After participating in the Holiday Arts Tour and the 30-in-30 challenge, Leigh decided it was time to focus her efforts and develop a body of work that was more cohesive. “I realized I couldn’t do it all,” she said. Since then, she has focused primarily on painting with the goal of building her skills and improving her work. “I just tried to learn about what other people were doing and tried to support them—to let them know their work was moving me,” she said. “I learned a lot doing that.”
One of the most important things Leigh learned during her first year of focused painting was that other artists are insecure too. “I learned that most artists feel the same way I do,” she said, “and that it’s normal to feel hesitant and show it.” All artists are trying to figure out the same things and develop their own unique identities. Hearing them share their own stories and struggles was reassuring.
At the same time, working through insecurities can be hard, even exhausting at times. There was a point in her development when Leigh got tired of feeling insecure, tired of not knowing what she was doing and tired of not feeling confident. She believed there was a point she would reach when all of those feelings would fall away. On occasion, she encountered artists that seemed to have passed that point. One such artist, Dara Engler, had a surprising response to Leigh’s feelings. She said to her, “When you stop doubting, call me and we can talk about how your work isn’t as good anymore.” After the shock of her response wore off, Leigh started to realize that a certain level of insecurity was essential to being a successful artist. It’s a sign that the artist is continually challenging him or herself, which is necessary for growth.
In fact, insecurity may be more beneficial to an artist than confidence, which Leigh has learned is not the best indicator that you’re creating good work. She recalls a moment in school when she was feeling especially confident. She was taking a landscape painting class with Glenn Kennedy, and all of the students were painting. “I just knew I was creating a masterpiece,” she said, but he walked over and said, “‘You see what you’re doing there? Don’t ever do that again.’” The words may seem harsh, but Leigh said, “I was lucky to have been taught by him. He really taught me that art is about seeing and being sensitive to that.” When artists are self- it’s important to get out of the way,” she said. “It’s not about you. It’s about the tree or the leaf.” According to Leigh, when artists connect with what they’re seeing, that connection will come through in the painting and allow others to connect.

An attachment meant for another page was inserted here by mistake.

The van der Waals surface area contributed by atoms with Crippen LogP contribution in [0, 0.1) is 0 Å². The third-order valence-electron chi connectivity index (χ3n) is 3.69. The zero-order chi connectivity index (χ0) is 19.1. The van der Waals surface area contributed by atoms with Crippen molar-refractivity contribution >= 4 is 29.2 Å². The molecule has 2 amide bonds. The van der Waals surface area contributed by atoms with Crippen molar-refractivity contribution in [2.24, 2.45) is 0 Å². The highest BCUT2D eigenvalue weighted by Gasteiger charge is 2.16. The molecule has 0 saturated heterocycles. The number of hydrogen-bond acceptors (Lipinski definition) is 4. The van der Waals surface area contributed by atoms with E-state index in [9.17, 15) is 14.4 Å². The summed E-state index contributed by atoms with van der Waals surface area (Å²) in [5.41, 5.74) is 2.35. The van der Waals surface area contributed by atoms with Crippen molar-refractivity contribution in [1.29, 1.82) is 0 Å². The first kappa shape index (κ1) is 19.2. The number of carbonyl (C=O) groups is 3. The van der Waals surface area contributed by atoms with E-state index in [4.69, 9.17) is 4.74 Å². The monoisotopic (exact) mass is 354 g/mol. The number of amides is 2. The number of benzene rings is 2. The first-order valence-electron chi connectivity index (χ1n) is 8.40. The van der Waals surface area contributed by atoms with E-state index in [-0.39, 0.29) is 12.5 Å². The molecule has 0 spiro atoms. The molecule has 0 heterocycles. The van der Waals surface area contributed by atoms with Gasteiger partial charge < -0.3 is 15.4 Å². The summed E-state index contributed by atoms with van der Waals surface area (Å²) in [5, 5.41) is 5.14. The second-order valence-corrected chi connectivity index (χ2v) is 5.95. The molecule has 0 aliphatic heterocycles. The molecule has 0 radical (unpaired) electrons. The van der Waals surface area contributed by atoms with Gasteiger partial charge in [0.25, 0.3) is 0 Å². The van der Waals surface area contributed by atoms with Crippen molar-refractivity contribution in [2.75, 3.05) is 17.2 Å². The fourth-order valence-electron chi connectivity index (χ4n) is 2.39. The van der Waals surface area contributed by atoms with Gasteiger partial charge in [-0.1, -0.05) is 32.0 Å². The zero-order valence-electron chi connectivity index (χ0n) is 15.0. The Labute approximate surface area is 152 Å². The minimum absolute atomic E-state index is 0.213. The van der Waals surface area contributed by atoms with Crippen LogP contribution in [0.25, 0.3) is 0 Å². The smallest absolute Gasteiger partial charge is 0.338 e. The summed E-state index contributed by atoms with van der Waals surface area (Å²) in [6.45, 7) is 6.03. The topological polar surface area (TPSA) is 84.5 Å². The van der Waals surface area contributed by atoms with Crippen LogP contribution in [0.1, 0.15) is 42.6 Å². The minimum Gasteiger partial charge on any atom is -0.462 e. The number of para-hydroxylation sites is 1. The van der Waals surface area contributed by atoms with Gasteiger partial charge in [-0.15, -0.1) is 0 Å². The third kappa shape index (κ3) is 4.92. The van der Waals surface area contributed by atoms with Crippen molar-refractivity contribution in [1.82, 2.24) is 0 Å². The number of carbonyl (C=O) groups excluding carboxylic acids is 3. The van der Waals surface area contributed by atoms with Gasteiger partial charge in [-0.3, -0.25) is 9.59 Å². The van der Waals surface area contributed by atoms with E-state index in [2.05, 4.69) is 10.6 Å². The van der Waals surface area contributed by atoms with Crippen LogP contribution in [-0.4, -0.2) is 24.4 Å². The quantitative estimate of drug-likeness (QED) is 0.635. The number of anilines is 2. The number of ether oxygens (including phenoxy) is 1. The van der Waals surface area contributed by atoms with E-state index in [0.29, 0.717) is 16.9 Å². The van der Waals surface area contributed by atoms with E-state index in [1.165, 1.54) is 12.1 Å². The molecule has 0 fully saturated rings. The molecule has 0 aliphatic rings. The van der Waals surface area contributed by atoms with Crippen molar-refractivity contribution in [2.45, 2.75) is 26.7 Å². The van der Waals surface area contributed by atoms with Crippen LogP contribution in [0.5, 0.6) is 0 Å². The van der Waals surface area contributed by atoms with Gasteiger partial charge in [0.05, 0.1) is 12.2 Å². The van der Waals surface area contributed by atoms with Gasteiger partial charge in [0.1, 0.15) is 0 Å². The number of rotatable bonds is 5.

As an artist and person, Leigh is continually drawing knowledge and inspiration from those around her. In addition to her professors and other artists, her family has played a huge role in her development as an artist. “We’re very close,” she said. “I just feel so lucky and fortunate. My dad is an amazing man. To meet him is to fall in love with him. We have so many wonderful talks about life, art and how it moves and nourishes us. He’s just a big kid and a great role model, and my mom was as well. They were quite the team.” Leigh’s children are also inspiring. “They influence everything,” she said. “They’re a constant refresher—the things they say and their perspective. They remind me that I’m too adult, but it’s fun and we laugh a lot. Every time I think I have them figured out, they do something totally different or new.” Having her family’s childlike freedom and curiosity in her life reminds Leigh to let those feelings influence her art.
Knowing that she can inspire others is also a powerful motivator. For a long time, Leigh wasn’t aware that her work could have an impact, but she recalls a particular moment that changed that for her. She was having dinner with friends and one of them had brought a new friend into the group. This woman was interested in Leigh’s art. While Leigh was talking about the narrative pieces she’d been working on, she noticed the woman had started to cry. “I had no idea it could have that effect. I was in shock,” she said. “But it very much makes it worth it, when you have reactions like that.”
In some ways, Leigh still views herself as a novice, but she has grown tremendously over the last few years. “I’m starting to see a glimmer of my style. I don’t know if I’m there yet, but I think I’m getting closer to the way I want to paint and what I want to paint—my palette. But I’m still learning,” she said. “I think that’s what’s so fun about it. There’s never a day when I don’t feel like I’m brand new at this.”
This constant newness and the people she’s surrounded herself with have made her development as an artist an interesting journey with much to be grateful for. “I think there’s a curiousness about artists that is so interesting. We’re all teaching each other and sharing what we know. It’s just so gratifying to me on every level,” she said. “I feel like the luckiest girl on the planet. I get to do what I love and grow in it.” She is especially grateful for all the connections she’s made and all the support she’s been given along the way. “When I was younger, I used to want to leave here, but now I think it’s all happening here. People are connecting with each other, and it’s an exciting time to be here.” Leigh is happy to be part of such a strong community of artists and arts enthusiasts, and she plans to keep using her art to connect with others and continue growing that community.